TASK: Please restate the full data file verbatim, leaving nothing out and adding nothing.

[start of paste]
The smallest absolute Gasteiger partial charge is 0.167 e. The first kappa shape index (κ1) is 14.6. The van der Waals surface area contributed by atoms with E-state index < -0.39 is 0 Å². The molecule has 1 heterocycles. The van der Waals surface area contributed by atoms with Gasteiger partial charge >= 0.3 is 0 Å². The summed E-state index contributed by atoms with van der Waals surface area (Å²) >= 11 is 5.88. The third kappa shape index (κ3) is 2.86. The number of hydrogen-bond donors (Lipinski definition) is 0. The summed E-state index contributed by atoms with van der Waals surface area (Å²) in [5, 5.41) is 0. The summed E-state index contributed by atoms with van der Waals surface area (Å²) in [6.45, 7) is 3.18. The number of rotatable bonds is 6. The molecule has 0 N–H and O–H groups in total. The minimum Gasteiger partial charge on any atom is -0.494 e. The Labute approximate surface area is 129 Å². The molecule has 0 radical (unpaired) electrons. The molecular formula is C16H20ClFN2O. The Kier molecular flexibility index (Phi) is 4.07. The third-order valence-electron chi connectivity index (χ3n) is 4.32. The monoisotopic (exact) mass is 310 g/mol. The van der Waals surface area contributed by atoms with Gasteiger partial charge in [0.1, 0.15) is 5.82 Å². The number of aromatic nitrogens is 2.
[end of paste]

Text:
The smallest absolute Gasteiger partial charge is 0.167 e. The first kappa shape index (κ1) is 14.6. The van der Waals surface area contributed by atoms with E-state index < -0.39 is 0 Å². The molecule has 1 heterocycles. The van der Waals surface area contributed by atoms with Gasteiger partial charge >= 0.3 is 0 Å². The summed E-state index contributed by atoms with van der Waals surface area (Å²) >= 11 is 5.88. The third kappa shape index (κ3) is 2.86. The number of hydrogen-bond donors (Lipinski definition) is 0. The summed E-state index contributed by atoms with van der Waals surface area (Å²) in [5, 5.41) is 0. The summed E-state index contributed by atoms with van der Waals surface area (Å²) in [6.45, 7) is 3.18. The number of rotatable bonds is 6. The molecule has 0 N–H and O–H groups in total. The minimum Gasteiger partial charge on any atom is -0.494 e. The Labute approximate surface area is 129 Å². The molecule has 0 radical (unpaired) electrons. The molecular formula is C16H20ClFN2O. The Kier molecular flexibility index (Phi) is 4.07. The third-order valence-electron chi connectivity index (χ3n) is 4.32. The monoisotopic (exact) mass is 310 g/mol. The van der Waals surface area contributed by atoms with Gasteiger partial charge in [0.1, 0.15) is 5.82 Å². The number of aromatic nitrogens is 2.